Childish Gambino's "This is America" just took home record of the year. It's the first time a rap song has won in that category.
Earlier tonight, Gambino's ambitious record also made history by being the first rap song to win song of the year.
The artist, the musical alter ago of actor Donald Glover, reportedly declined an invitation to perform at the Grammys.
Listen up awards shows: This is how you do a tribute.
You gather performers like Andra Day, Fantasia and Yolanda Adams, who can sing their faces off, and then you get the hell out of the way.
Because it should give you chills.
That's just what the trio's version of "(You Make Me Feel Like) A Natural Woman" did.
It was worthy of giving honor to the Queen of Soul, who died in August.
Dua Lipa followed up her sexy performance with St. Vincent with a win for best new artist.
The "New Rules" singer thanked her team and fans "who have allowed me to be the best version of myself."
"I'm so nervous, so grateful and so excited," said Lipa, who beat out H.E.R, Chloe x Halle and five others for the award.
The singer continued to talk even as she was played off. She paid tribute to individuality and being true to yourself.
Cardi B just won best rap album for "Invasion of Privacy," becoming the first solo woman artist to win the Grammy in that category.
(In case you're wondering, Lauryn Hill won in 1999 for R&B album, not rap album.)
She was clearly emotional, appeared to be shaking and held tight to husband rapper Offset's hand, telling him at one point, "I can't breathe, babe."
Cardi then joked, "Maybe I need to start smoking weed."
She thanked her daughter, Kulture, explaining that her pregnancy forced her to get her album and videos done before her stomach started showing.
"I want to thank all the artists that took their time and did verses for my album," Cardi B said before turning to Offset. "You, husband, thank you."
Beyonce chose well.
Queen Bey signed Chloe x Halle, sisters and former YouTube stars, to her label in 2015.
The R&B duo were up for best new artist tonight. And they didn't disappoint.
The pair paid tribute to the late singer Donny Hathaway by performing a flawless rendition of "Where Is The Love," his 1972 hit duet with Roberta Flack.
Newcomer H.E.R. won best R & B Album for her self-titled project and promptly reminded the audience that it's actually an EP, not an LP. (An EP is a smaller collection of songs.)
It's almost not correct to call her a "newcomer" to the business, either, as she was signed to her label, RCA, when she was 14 years old (she's now 21).
H.E.R. said she was overwhelmed by the honor, thanked God, invited her team to join her on stage and got played out as she tried to thank the rest of the village that has contributed to her success.
Full album or not, H.E.R. is having a moment.
Who thought it was a good idea that Jennifer Lopez perform a medley of Motown hits?
No, seriously, we need a word.
Had they not been reading the tweets for the past week? Twitter was not here for the idea when it was first announced.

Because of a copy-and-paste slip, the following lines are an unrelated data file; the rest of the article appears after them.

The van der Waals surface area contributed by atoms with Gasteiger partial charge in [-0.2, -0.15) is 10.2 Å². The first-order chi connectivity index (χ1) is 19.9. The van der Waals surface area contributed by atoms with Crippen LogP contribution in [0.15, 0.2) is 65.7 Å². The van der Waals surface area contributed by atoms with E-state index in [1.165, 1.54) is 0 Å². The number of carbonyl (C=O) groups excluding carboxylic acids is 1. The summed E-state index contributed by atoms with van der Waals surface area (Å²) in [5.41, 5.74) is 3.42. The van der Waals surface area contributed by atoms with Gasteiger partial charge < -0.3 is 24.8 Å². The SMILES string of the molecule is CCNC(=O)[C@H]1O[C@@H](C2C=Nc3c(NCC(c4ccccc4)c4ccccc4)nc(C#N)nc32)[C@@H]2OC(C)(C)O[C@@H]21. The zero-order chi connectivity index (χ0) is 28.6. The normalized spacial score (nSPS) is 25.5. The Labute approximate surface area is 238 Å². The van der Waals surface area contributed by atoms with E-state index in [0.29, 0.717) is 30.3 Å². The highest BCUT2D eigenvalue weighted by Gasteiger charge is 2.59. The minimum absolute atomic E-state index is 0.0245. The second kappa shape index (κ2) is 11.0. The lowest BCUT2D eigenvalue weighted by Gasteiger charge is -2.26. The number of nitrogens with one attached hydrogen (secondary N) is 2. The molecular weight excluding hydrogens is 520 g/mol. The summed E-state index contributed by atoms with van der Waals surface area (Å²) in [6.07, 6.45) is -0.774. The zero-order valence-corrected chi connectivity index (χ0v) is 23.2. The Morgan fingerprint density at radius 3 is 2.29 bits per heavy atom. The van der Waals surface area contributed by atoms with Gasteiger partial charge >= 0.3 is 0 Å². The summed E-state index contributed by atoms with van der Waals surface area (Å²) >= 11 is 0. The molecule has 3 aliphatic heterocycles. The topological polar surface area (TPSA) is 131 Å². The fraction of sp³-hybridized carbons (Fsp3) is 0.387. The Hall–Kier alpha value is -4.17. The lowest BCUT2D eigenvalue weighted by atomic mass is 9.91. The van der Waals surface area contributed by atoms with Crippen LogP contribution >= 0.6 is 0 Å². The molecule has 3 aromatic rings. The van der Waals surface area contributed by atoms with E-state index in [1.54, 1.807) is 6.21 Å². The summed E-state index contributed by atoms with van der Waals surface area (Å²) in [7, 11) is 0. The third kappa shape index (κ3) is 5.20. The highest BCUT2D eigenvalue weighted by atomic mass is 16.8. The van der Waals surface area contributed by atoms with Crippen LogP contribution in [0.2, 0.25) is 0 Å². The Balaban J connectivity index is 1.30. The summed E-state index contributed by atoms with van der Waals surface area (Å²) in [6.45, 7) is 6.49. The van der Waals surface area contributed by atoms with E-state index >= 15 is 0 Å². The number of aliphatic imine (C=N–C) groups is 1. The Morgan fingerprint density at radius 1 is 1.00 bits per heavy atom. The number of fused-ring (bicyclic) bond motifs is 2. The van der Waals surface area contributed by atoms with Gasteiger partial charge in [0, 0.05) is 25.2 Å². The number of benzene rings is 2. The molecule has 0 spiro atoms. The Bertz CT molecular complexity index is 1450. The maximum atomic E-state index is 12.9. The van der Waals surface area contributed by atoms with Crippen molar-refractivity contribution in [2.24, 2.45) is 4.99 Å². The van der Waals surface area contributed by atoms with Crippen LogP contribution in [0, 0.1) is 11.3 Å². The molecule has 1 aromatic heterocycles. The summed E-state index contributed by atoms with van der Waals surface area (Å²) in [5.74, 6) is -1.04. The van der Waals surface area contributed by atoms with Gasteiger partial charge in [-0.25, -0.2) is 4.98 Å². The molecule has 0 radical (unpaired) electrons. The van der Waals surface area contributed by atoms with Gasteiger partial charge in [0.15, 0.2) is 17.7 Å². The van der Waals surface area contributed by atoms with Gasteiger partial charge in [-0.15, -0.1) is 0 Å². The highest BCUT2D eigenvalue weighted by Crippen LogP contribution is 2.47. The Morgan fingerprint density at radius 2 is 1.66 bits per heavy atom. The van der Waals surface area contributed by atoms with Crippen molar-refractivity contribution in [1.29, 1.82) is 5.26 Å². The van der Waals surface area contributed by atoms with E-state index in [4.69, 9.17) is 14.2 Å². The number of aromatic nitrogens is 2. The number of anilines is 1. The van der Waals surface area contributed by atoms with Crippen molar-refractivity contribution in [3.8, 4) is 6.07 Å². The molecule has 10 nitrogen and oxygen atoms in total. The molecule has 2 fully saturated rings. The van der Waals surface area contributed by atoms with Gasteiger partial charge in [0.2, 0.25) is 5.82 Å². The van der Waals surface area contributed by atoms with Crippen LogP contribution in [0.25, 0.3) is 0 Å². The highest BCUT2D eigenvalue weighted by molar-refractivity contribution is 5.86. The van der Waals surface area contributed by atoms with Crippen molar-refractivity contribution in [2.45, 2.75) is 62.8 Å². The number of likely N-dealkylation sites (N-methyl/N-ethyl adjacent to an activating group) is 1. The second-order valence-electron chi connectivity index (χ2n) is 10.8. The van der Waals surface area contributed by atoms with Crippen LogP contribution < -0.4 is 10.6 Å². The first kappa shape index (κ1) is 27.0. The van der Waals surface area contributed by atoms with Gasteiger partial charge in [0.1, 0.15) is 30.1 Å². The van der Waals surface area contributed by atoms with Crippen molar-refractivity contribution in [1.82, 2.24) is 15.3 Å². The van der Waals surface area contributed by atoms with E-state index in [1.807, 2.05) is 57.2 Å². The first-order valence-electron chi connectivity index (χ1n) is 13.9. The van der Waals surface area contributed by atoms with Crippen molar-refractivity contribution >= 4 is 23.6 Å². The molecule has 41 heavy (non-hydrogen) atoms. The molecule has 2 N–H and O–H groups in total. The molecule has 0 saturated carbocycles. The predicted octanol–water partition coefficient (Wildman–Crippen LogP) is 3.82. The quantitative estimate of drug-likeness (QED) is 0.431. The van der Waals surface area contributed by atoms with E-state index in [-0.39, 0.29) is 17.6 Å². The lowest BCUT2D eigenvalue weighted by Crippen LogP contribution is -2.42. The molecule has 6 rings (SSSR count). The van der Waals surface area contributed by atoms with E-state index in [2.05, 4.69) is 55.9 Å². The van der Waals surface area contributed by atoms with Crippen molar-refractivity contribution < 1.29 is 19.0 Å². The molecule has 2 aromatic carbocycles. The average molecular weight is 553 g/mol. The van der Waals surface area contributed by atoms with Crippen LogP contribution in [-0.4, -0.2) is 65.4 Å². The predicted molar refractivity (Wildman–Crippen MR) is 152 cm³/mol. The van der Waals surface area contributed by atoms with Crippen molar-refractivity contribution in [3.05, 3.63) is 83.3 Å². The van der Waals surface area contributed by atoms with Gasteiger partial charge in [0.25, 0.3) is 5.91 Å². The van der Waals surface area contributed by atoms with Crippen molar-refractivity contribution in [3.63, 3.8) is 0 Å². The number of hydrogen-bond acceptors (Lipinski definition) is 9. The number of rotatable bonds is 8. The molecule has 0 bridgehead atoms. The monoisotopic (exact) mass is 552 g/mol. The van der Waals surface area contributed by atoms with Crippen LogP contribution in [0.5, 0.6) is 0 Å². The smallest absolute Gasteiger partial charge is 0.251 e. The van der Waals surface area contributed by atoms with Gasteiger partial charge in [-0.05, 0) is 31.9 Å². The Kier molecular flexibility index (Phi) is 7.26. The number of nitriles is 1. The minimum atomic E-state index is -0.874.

Even during the performance folks seemed puzzled.
Lopez is an amazing dancer. We acknowledge that. And it was definitely a high-energy set.
And don't get it twisted: This is not at all a race thing. She's Latina, and the Motown legacy is a rich and diverse one.
One of the songs Lopez sang, "Square Biz," was by the late singer Teena Marie, who was white.
But having her join Smokey Robinson and Ne Yo to pay tribute to the legendary R&B label was a bit head-scratching.
It was sweet that she dedicated it all to her mom Lupe, though.
Don't at us if you disagree. Take it up with Twitter.
A line in Travis Scott's hit "NO BYSTANDERS" goes "The party never ends," and he proved that with his Grammy performance.
Scott performed most of the song in a cage, surrounded by a huge swarm of people who rushed the stage and pretty much turned it into a rave.
But how else was he supposed to crowd surf if he didn't have a ton of people up there with him?
Scott started out his performance a tad bit more mellow, singing another song with James Blake and Philip Bailey from Earth, Wind and Fire.
A cage, though? This year's show is oh, so many things.
The Grammys are celebrating the legendary Diana Ross' 75th birthday.
But her 9-year-old grandson Raif-Henok Emmanuel Kendrick, who introduced her, might have stolen the show.
Host Alicia Keys welcomed the "distinguished little guy" to the stage. But Raif-Henok wasn't having it.
He quipped, "Did she say little guy? I'm almost 4 foot 9."
Raif-Henok went on to thank Keys and express his feelings about his "grand mommy Diana Ross."
"She is amazing and young people like me can look up to her for her independence, confidence and her willingness to be her unique self. She has shown the whole world that nothing is beyond our reach," Raif-Henok said.
Ross -- who has actually never won a Grammy, although they gave her a lifetime achievement award -- went on to perform "The Best Years of My Life" and "Reach Out and Touch (Somebody’s Hand)."